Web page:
Amateur Maker

Mold Material

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I used MDF on my first form, and have used cheap plywood and good plywood.  They all worked adequately, although I have no idea if they changed dimensions slightly  or not.

Currently, I would use the Baltic or Finnish birch, since I now have some, and I like the density and fine grain.  It's nicer to cut and shape, compared to the cheaper plywood. If I had walnut, I might use it too... but I really don't care if my forms look like fine furniture.  I just need them to work.

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3 hours ago, lpr5184 said:

I used Appleply for the first time and like it a lot. It is virtually void free and what's nice is it can be ordered online and shipped to your house. Check it out.

http://appleply.com/

Looks like good stuff, graded A-1.  I've been using the BB rated plywood from Rockler (available from store, website, and eBay).  Not as pretty, but good enough, and less than half the cost.

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I use and like MDF. I like it because it can be edge filed easily in any direction and is durable enough. Seal the edges well with shellac or other finish then soap them good except for where your blocks go. For violins or violas it s stable enough for the size of these instruments. Maybe if you are making many (20+/yr) instruments then you'd want plywood or other. Put your money into the wood for the fiddle. 

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If you're going for modern style 'total control', then high quality laminated wood makes sense to me, or just good plywood.

But, if you're aiming to imitate classical making process, including the characteristically 'limited control', then why not use the historically traditional materials.  So Walnut usually for violins and small instruments.   Willow or poplar usually for larger forms.   And use the traditional thicknesses.   These do not fully control the ribs, and you will naturally get a little out of square at times, but that is again characteristic.

So step one in answer the materials questions is deciding on the character of making you want.

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1 hour ago, Michael_Molnar said:

If you find that a certain material holds its shape and dimensions, use it. The player will never know what you used for your form. 

Except for marble, don't use marble

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MDF is a crumbly, dusty material for cutting and shaping. I would recommend the Baltic Birch; it doesn't have any voids, it works well and doesn't chip or crumble like mdf.

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Here's what an MDF form looks like. I haven't experienced any crumblyness/chippyness when using it as mentioned above. Oh and btw what wood or wood product is not dusty when sanding it? ;)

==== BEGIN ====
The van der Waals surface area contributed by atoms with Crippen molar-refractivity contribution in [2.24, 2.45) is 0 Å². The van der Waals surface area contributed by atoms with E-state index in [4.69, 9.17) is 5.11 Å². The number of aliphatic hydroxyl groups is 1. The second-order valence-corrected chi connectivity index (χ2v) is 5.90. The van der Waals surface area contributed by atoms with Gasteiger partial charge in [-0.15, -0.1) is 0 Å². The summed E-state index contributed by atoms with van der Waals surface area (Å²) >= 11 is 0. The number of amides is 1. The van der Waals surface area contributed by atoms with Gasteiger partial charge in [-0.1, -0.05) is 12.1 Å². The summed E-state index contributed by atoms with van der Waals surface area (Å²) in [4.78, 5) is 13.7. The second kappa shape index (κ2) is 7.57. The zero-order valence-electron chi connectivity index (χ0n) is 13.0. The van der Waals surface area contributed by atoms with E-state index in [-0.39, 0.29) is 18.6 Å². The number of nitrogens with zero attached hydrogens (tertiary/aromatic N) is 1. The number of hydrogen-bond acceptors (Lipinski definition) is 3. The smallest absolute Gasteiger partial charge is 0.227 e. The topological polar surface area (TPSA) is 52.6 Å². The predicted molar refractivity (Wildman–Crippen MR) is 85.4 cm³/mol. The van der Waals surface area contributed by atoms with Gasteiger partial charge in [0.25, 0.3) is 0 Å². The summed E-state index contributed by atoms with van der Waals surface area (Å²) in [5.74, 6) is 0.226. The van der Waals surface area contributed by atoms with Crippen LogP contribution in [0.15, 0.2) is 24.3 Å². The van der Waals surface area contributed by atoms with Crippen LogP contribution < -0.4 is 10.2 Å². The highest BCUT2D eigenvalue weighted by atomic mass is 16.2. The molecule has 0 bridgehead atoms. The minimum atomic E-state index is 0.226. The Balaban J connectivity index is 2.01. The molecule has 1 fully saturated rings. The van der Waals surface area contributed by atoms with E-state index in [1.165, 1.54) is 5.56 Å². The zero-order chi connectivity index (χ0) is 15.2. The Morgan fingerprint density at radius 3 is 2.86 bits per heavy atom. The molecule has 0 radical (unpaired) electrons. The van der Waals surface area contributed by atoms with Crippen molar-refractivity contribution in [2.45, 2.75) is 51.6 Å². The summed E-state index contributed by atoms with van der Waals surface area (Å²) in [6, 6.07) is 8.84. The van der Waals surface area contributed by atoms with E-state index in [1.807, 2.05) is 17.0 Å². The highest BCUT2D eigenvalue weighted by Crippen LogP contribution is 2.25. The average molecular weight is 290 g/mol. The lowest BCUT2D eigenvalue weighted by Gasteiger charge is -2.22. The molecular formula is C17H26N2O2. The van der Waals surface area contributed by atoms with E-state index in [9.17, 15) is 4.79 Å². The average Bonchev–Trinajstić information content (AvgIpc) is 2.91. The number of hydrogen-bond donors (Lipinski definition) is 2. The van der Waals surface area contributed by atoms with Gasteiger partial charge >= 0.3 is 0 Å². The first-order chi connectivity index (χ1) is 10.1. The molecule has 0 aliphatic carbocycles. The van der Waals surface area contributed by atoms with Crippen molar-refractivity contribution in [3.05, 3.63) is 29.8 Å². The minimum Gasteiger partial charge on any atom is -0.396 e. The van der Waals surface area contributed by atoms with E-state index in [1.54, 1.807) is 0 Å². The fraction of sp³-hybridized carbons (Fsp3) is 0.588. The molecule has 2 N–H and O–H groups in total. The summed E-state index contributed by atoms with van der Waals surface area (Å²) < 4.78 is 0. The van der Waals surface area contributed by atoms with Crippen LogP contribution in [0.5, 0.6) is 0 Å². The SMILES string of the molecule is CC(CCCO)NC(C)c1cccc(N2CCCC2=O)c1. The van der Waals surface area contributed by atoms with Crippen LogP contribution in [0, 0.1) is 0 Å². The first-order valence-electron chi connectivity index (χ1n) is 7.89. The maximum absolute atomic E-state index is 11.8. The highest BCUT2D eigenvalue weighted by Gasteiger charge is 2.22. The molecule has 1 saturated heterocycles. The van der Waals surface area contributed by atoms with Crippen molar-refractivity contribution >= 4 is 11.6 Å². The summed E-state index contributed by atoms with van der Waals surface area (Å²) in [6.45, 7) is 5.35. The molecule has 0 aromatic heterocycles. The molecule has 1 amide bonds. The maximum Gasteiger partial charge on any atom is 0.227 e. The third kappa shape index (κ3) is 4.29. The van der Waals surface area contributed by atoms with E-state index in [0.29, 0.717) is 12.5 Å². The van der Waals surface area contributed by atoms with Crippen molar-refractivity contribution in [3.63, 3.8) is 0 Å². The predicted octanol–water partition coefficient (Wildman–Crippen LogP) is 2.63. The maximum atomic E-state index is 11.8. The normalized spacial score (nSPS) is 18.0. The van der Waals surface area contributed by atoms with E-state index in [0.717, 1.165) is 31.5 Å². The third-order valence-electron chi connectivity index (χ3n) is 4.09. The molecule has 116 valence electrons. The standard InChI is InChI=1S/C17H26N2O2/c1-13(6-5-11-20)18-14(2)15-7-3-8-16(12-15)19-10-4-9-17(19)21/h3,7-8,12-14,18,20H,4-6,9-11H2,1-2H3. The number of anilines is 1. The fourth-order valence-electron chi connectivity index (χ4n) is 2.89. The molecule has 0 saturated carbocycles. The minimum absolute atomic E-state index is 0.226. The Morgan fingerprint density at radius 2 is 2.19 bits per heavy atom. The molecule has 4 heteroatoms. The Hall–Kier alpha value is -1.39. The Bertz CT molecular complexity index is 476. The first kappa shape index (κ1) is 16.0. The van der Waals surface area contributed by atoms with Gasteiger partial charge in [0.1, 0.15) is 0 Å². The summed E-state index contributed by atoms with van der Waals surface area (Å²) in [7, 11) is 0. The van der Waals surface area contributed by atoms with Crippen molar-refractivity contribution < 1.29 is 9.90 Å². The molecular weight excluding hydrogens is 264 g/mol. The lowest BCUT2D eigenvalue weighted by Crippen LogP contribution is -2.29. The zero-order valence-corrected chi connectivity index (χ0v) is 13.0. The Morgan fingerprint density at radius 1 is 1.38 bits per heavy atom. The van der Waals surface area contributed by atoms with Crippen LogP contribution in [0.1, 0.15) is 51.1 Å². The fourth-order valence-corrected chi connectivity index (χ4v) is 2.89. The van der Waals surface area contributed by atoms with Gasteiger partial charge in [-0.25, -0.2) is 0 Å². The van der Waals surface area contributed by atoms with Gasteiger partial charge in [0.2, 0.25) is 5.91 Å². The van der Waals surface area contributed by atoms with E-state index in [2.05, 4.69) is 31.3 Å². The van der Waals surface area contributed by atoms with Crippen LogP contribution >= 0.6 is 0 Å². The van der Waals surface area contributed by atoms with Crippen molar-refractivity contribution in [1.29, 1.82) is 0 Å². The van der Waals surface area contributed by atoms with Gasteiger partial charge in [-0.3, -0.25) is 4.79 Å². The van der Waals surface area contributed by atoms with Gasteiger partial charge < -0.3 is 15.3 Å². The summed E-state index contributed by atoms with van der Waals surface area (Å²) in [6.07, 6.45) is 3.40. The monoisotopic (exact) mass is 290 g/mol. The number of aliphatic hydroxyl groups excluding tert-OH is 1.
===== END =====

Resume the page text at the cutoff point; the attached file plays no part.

image.jpeg

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16 minutes ago, Mike Spencer said:

Here's what an MDF form looks like. I haven't experienced any crumblyness/chippyness when using it as mentioned above.

That looks a lot like my first form, now a bit over 9 years old.  I just got it down off the shelf, and it seems to be fine (although I only used it once).  Varnished, and I never got it wet.  It actually seems pretty nice... maybe I'll use MDF again some day, although I wouldn't use it for a fancy collapsible form.

 

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Funny you should say that.  I made a few MDF forms before I bought some vinyl? clad pressboard shelving for $2 at Menards.  Actually, I like the MDF better, but it IS extremely  dusty.  I was going to throw a couple out, don't know what I was thinking when I made them, but decided to slice and dice them, and glue on extra pieces to make them right, and simply butt the edges together, and bolt them together with two pieces of hardboard.   I'm even going to put some veneer on them just to make them pretty.

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I've mostly used junk plywood, recycled from some previous usage in many cases, from a scrap pile. I can understand how a better quality and denser plywood, like baltic birch might hold up better to knocking the blocks loose, without pulling out any chunks.

With MDF, the pulling out of chunks when knocking the blocks loose was much worse than with the cheapest plywood. But if one is only going to make one or two fiddles off a form, it probably doesn't matter. MDF also needed to be varnished (or otherwise sealed) to avoid permanent swelling while cleaning glue squeezeout from lining installation. So I don't expect to use it again.

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29 minutes ago, David Burgess said:

With MDF, the pulling out of chunks when knocking the blocks loose was much worse than with the cheapest plywood.

I glued some thin maple shims onto the MDF with really strong glue to prevent that problem.

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I always glue my blocks on with little blocks glued to the face of the mold.  I never had any luck gluing to the edges. They would always fall off.   Gluing with blocks is very stable, and easy to break them free when done.  Hence the veneer top and bottom. 

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